Business partners Ian Slater and Robert Bell first set their sights on Kazakhstan mineral potential not long after the country declared independence from the Soviet Union in the early 1990s. Two decades later, their vision of developing a signicant asset in the country is finally becoming a reality, in the form of Slater Mining (SLM-V) and its newly acquired West Khazret gold property in the Ural tectonic belt of northwestern Kazakhstan.
Slater and Bell have already had success in another challenging mining jurisdiction with Red Eagle Mining (RD-V) and its Santa Rosa gold project in Colombia. But. according to Slater, it had always been the plan to branch out into Kazakhstan.
“We wanted to buy a real, quality project,” Slater explains during an interview at his Vancouver office. “Meanwhile, we had been establishing Red Eagle in Colombia, but it took much longer to find our asset in Kazakhstan. We were really focused on something with the right sort of metallurgy, and that multi-million-ounce potential. It’s a jurisdiction with great geological potential and a rich mining history.”
Slater says there are roughly 30 mining operations in the region, and that West Khazret had flown under the company’s radar at first. It was Slater’s senior geological team that flagged the project during an expedition, and discovered that a private party had already drilled 130 holes on a target at shallow depths.
West Khazret did not come with a resource estimate like some of Slater’s other prospects, but Slater says that “it really met all of our criteria,” and points out that early stage metallurgical tests on trench material yielded recoveries between 77% and 93%. “It had simple metallurgy where we could heap leach the oxides, and the sulphides are non-refractory, which can be a concern in some parts of the country. I think it definitely has that multi-million ounce potential, maybe even just in the oxide material.”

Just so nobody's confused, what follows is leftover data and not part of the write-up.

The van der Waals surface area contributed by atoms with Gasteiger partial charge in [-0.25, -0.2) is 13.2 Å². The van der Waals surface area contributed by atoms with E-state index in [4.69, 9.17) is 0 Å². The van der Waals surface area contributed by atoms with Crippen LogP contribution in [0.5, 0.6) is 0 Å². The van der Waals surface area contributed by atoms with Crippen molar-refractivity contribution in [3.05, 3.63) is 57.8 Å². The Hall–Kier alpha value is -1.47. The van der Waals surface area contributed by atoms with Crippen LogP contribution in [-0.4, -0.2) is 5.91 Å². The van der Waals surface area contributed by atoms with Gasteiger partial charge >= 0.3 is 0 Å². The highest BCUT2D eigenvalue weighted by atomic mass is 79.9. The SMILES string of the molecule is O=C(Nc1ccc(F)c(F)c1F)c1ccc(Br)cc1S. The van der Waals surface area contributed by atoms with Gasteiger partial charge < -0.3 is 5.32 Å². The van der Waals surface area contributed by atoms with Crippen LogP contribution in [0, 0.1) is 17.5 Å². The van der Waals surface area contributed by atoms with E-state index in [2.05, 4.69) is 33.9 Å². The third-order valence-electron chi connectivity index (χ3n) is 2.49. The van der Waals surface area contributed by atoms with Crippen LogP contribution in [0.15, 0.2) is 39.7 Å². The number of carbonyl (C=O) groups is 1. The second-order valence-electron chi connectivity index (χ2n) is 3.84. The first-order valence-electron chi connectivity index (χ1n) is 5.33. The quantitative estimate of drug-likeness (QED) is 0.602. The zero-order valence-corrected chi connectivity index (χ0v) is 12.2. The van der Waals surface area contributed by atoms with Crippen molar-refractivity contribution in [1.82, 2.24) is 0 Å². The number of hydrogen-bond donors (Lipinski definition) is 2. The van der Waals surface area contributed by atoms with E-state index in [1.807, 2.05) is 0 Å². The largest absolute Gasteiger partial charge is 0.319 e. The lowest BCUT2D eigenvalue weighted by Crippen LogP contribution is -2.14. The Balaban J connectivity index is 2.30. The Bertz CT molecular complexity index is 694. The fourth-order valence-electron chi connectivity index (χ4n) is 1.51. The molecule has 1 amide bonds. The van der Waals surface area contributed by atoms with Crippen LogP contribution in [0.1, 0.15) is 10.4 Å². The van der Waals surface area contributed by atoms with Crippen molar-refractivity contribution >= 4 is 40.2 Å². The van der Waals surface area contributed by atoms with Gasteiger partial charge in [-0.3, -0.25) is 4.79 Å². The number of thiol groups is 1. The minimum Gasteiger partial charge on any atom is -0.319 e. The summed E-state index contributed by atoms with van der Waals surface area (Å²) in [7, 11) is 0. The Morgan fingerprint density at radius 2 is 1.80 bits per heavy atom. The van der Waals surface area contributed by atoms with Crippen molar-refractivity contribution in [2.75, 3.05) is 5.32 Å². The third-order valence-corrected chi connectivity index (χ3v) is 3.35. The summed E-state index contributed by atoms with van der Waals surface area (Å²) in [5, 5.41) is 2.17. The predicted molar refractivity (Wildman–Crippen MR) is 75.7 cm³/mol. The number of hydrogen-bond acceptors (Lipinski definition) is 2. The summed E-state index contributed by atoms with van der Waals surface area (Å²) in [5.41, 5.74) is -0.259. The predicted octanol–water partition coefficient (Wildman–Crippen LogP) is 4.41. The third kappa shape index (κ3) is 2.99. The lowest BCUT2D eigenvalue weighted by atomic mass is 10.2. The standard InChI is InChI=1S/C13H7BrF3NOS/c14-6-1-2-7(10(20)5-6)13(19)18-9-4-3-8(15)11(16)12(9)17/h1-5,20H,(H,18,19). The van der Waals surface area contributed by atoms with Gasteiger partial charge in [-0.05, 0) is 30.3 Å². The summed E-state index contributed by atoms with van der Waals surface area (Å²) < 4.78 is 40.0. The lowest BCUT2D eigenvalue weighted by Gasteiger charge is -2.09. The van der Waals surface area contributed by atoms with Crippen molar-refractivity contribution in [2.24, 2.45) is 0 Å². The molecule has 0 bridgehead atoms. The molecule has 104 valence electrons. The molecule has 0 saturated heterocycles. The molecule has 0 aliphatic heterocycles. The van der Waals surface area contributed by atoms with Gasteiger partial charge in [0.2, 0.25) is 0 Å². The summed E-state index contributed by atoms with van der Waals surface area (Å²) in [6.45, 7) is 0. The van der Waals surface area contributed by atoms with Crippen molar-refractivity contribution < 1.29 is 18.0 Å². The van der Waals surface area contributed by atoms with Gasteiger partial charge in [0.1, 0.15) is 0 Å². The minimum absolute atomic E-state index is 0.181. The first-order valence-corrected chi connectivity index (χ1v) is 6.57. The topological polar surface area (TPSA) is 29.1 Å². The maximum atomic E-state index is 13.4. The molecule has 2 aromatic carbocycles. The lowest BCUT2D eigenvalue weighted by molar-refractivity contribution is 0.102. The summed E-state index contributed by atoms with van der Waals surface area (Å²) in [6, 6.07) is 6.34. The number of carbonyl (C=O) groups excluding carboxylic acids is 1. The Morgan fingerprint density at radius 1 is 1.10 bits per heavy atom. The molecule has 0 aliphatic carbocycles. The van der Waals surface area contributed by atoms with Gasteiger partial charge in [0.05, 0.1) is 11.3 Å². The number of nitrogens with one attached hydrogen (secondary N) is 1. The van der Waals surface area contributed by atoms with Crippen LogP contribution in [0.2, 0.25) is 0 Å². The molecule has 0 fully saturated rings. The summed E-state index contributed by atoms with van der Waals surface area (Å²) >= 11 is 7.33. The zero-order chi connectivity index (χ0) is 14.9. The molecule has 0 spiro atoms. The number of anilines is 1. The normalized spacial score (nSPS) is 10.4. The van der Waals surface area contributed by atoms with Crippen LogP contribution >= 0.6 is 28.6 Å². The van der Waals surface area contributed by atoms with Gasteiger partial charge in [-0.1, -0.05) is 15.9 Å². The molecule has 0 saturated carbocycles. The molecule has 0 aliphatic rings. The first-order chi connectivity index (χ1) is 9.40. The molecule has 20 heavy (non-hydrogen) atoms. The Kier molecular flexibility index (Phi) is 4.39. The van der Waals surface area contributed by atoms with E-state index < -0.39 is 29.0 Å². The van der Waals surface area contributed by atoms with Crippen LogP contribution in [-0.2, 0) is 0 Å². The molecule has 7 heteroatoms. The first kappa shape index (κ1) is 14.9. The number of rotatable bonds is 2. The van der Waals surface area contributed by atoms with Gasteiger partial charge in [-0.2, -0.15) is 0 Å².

The company set out to lock down the property through a mutual acquaintance in the U.K., and ended up with a land package spanning 320 sq. km on the Russian border with a strong database of geological data. Under terms of the option agreement, Slater Mining can acquire a 100% interest in West Khazret by paying US$2.5 million in 2012, and another US$3.5 million in 2015.
The next major obstacle involved a Kazakhstani regulation that allowed the government a first right of refusal on any natural resource acquisition in the country. The government could have opted to swoop in and acquire West Khazret under the same contractual terms as Slater Mining.
“How it works in Kazakhstan — and this is one reason we like it so much — is that there are barriers to entry,” Slater says, adding that while problems in Colombia can often be social and environmental, difficulties in Kazakhstan stem more from bureaucracies. “But Bob and I have both been there for so long we know how it works . . . so that gives us an early-mover advantage. We’ve received notice that the government is waiving that right, so we’re good to go on that front.”